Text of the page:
2012 New Hampshire Primary

Round 2 is now complete tonight with the New Hampshire Primary more or less a done deal. The winner wasn't exactly a huge surprise but the WTF moment came with who finished second: Ron Paul. I really have no words to express just how disappointing that is on so many levels. How scary would it be for Ron Paul to wind up as the VP nominee?

Not much really happened in between tonight and the Caucuses last week so on to the results. As of 11:00pm PST, with 95% of the precincts reporting:

Mitt Romney - 39% (95,666 votes, 7 delegates)
Ron Paul - 23% (55,451 votes, 3 delegates)
Jon Huntsman - 17% (40,903 votes. 2 delegate)
Newt Gingrich - 9% (22,920 votes)
Rick Santorum - 9% (22,685 votes)
Rick Perry - 1% (1,709 votes)

Delegate Totals to Date

Mitt Romney: 20 delegates.
Rick Santorum: 12 delegates.
Ron Paul: 3 delegates.
Jon Huntsman: 2 delegates.

Given tonight's results, and Perry's poor showing last week, I'm expecting him to be dropping out soon. If there's one good thing to come from Iowa and New Hampshire it's the fact that the field is immediately culled to a manageable level.

So now it's on to the next contest: The South Carolina Primary on January 21, 2012. If you want to know the schedule further out: http://www.2012presidentialelectionnews.com/2012-republican-primary-schedule/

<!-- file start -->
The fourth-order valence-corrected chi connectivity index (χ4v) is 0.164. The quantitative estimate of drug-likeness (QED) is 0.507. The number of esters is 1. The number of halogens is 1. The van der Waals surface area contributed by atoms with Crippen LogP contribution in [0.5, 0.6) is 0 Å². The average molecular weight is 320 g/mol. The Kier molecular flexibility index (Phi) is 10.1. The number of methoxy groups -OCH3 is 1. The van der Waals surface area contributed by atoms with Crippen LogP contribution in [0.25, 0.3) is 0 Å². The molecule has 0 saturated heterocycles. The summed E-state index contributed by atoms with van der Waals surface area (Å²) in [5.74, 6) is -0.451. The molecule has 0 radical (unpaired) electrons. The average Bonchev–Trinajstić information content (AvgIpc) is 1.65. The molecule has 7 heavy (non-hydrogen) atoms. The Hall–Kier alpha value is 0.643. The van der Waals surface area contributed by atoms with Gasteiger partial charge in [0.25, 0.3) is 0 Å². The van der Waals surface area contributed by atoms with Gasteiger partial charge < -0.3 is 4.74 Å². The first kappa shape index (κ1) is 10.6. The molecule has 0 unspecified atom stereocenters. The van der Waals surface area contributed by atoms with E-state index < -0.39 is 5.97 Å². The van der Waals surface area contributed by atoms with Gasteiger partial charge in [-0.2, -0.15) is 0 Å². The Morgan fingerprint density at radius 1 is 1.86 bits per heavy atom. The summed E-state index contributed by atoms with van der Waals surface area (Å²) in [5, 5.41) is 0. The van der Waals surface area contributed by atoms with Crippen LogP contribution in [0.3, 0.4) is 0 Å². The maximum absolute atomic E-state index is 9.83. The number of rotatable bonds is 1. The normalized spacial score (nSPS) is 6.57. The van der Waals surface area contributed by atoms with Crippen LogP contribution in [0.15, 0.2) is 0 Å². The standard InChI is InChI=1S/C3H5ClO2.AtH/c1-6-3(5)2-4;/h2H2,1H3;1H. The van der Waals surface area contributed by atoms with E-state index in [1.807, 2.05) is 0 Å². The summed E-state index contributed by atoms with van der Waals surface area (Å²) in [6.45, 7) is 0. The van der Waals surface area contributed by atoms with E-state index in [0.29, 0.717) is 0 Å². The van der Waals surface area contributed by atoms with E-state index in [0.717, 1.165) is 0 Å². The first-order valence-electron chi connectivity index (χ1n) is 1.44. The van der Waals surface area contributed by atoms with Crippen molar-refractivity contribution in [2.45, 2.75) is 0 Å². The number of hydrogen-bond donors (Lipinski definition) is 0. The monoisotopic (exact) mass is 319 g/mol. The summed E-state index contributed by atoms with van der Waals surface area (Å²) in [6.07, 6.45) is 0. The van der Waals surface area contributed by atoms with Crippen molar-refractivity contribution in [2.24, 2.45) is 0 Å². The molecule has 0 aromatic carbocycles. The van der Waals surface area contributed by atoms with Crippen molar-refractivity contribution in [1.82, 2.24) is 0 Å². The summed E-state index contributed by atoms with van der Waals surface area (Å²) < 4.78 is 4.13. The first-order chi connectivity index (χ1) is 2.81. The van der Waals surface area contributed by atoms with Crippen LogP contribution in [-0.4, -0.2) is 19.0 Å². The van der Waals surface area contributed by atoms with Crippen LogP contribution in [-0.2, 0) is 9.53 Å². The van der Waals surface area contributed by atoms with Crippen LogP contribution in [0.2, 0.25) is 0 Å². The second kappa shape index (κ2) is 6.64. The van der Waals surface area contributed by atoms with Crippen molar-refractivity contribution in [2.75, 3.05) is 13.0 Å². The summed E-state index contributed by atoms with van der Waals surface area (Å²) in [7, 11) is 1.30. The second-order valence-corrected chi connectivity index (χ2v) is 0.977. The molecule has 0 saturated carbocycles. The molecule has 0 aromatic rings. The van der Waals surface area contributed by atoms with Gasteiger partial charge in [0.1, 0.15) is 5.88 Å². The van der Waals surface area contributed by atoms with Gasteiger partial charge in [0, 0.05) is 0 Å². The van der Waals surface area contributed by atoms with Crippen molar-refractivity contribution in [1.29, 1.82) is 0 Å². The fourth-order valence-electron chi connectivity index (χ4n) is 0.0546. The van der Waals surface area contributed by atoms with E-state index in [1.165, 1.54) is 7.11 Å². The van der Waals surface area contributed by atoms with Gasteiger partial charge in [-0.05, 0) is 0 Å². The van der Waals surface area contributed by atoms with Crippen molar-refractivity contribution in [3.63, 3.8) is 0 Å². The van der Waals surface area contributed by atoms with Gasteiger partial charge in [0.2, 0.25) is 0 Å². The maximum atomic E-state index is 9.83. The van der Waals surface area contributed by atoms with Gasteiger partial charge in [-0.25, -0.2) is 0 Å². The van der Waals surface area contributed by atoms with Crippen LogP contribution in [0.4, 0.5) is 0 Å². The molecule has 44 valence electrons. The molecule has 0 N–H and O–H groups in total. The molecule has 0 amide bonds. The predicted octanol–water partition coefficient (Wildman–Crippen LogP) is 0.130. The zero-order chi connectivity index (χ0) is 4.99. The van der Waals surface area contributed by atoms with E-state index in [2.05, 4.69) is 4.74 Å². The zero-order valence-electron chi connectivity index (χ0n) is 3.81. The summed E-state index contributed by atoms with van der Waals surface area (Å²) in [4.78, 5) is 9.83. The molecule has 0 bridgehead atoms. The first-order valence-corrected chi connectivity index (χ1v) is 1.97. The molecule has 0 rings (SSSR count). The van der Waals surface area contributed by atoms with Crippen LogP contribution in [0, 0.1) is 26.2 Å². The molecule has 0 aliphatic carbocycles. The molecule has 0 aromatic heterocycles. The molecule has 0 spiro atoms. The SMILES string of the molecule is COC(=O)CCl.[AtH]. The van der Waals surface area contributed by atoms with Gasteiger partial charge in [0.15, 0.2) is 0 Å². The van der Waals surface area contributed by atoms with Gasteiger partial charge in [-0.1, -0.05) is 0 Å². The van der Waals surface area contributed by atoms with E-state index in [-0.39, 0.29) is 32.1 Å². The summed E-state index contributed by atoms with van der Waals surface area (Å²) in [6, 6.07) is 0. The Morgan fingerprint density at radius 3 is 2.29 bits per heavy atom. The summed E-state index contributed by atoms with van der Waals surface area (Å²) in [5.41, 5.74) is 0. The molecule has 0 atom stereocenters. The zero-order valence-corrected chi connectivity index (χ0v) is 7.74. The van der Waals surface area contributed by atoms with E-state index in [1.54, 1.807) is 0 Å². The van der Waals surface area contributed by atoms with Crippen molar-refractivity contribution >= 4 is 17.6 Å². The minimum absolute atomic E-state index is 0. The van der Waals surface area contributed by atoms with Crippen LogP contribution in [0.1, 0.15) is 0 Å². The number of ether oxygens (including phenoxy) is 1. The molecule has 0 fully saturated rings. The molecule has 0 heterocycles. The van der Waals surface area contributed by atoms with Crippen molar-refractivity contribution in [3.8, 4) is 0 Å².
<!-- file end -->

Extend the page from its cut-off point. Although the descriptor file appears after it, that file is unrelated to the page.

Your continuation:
"It is pointless to resist, my son." -- Darth Vader
"Resistance is futile." -- The Borg
"Mother's coming for me in the dragon ships. I don't like these itchy clothes, but I have to wear them or it frightens the fish." -- Thurindil

Well. I guess that's that then.

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Posted on Jan 10, 2012 9:37 pm by Samson in: | 12 comment(s) [Closed]
Could even Ron Paul be worse than Joe Biden? In any event, thus far I think the likelihood is pretty small that Mitt Romney will not be the presidential candidate on the Republican ticket this year. Gratz to him, I suppose. Personally, I kind of like Rick Perry, but at least if he doesn't end up in the White House then we'll get to keep him here in Texas for awhile longer. Despite what you've had to say about his positions, he's done well in Texas for us over the years. On the flip side, given the choices we had last time around, Ron Paul was actually looking pretty good when Obama first ran, especially compared to the competition at the time. I just love that our presidential race so rarely doesn't come down to who's the lesser evil of the choices, don't you? When's the time going to finally be right to have a choice of someone who actually is "the right man for the job"? :(

Some silliness from the RNC re: Florida. What's wrong guys? Did Florida piss in your Corn Flakes? Exactly what purpose does it serve to punish the voters of Florida because of some petty dispute that shouldn't even matter? Ah, convention politics.

Actually, yes, Ron Paul would be orders of magnitude worse than Joe Biden. Joe Biden may be a bumbling idiot, but at least he's not a delusional isolationist bumbling idiot.